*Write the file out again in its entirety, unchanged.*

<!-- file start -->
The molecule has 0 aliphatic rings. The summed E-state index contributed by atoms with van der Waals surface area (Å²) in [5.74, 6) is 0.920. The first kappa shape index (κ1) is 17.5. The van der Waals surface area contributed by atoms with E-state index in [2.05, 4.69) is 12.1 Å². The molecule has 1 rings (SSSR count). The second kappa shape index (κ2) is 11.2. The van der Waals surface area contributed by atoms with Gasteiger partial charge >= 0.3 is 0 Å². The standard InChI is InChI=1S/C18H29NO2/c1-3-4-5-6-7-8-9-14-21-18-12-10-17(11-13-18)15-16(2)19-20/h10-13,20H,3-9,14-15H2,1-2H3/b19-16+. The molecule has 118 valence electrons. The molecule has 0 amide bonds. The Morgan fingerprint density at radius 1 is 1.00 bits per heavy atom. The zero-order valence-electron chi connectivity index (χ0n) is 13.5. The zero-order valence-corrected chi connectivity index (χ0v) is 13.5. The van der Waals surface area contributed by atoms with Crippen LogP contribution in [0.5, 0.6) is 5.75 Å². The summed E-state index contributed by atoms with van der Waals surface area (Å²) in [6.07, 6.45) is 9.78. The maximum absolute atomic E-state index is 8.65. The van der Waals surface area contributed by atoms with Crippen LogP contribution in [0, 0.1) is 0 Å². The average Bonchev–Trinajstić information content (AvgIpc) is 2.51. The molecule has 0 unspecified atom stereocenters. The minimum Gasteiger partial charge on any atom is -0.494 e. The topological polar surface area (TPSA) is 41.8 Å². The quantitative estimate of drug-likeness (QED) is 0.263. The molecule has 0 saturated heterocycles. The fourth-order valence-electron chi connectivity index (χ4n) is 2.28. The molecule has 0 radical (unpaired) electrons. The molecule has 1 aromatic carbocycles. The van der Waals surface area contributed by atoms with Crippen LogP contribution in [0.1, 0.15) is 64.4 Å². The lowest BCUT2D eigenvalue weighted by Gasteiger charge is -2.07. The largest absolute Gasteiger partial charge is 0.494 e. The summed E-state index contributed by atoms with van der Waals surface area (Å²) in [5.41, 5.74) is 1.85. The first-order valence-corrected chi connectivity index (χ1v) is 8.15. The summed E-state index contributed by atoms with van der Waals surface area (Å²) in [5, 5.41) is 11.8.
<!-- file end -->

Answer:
The molecule has 0 aliphatic rings. The summed E-state index contributed by atoms with van der Waals surface area (Å²) in [5.74, 6) is 0.920. The first kappa shape index (κ1) is 17.5. The van der Waals surface area contributed by atoms with E-state index in [2.05, 4.69) is 12.1 Å². The molecule has 1 rings (SSSR count). The second kappa shape index (κ2) is 11.2. The van der Waals surface area contributed by atoms with Gasteiger partial charge >= 0.3 is 0 Å². The standard InChI is InChI=1S/C18H29NO2/c1-3-4-5-6-7-8-9-14-21-18-12-10-17(11-13-18)15-16(2)19-20/h10-13,20H,3-9,14-15H2,1-2H3/b19-16+. The molecule has 118 valence electrons. The molecule has 0 amide bonds. The Morgan fingerprint density at radius 1 is 1.00 bits per heavy atom. The zero-order valence-electron chi connectivity index (χ0n) is 13.5. The zero-order valence-corrected chi connectivity index (χ0v) is 13.5. The van der Waals surface area contributed by atoms with Crippen LogP contribution in [0.5, 0.6) is 5.75 Å². The summed E-state index contributed by atoms with van der Waals surface area (Å²) in [6.07, 6.45) is 9.78. The maximum absolute atomic E-state index is 8.65. The van der Waals surface area contributed by atoms with Crippen LogP contribution in [0, 0.1) is 0 Å². The average Bonchev–Trinajstić information content (AvgIpc) is 2.51. The molecule has 0 unspecified atom stereocenters. The minimum Gasteiger partial charge on any atom is -0.494 e. The topological polar surface area (TPSA) is 41.8 Å². The quantitative estimate of drug-likeness (QED) is 0.263. The molecule has 0 saturated heterocycles. The fourth-order valence-electron chi connectivity index (χ4n) is 2.28. The molecule has 0 radical (unpaired) electrons. The molecule has 1 aromatic carbocycles. The van der Waals surface area contributed by atoms with Crippen LogP contribution in [0.1, 0.15) is 64.4 Å². The lowest BCUT2D eigenvalue weighted by Gasteiger charge is -2.07. The largest absolute Gasteiger partial charge is 0.494 e. The summed E-state index contributed by atoms with van der Waals surface area (Å²) in [5.41, 5.74) is 1.85. The first-order valence-corrected chi connectivity index (χ1v) is 8.15. The summed E-state index contributed by atoms with van der Waals surface area (Å²) in [5, 5.41) is 11.8.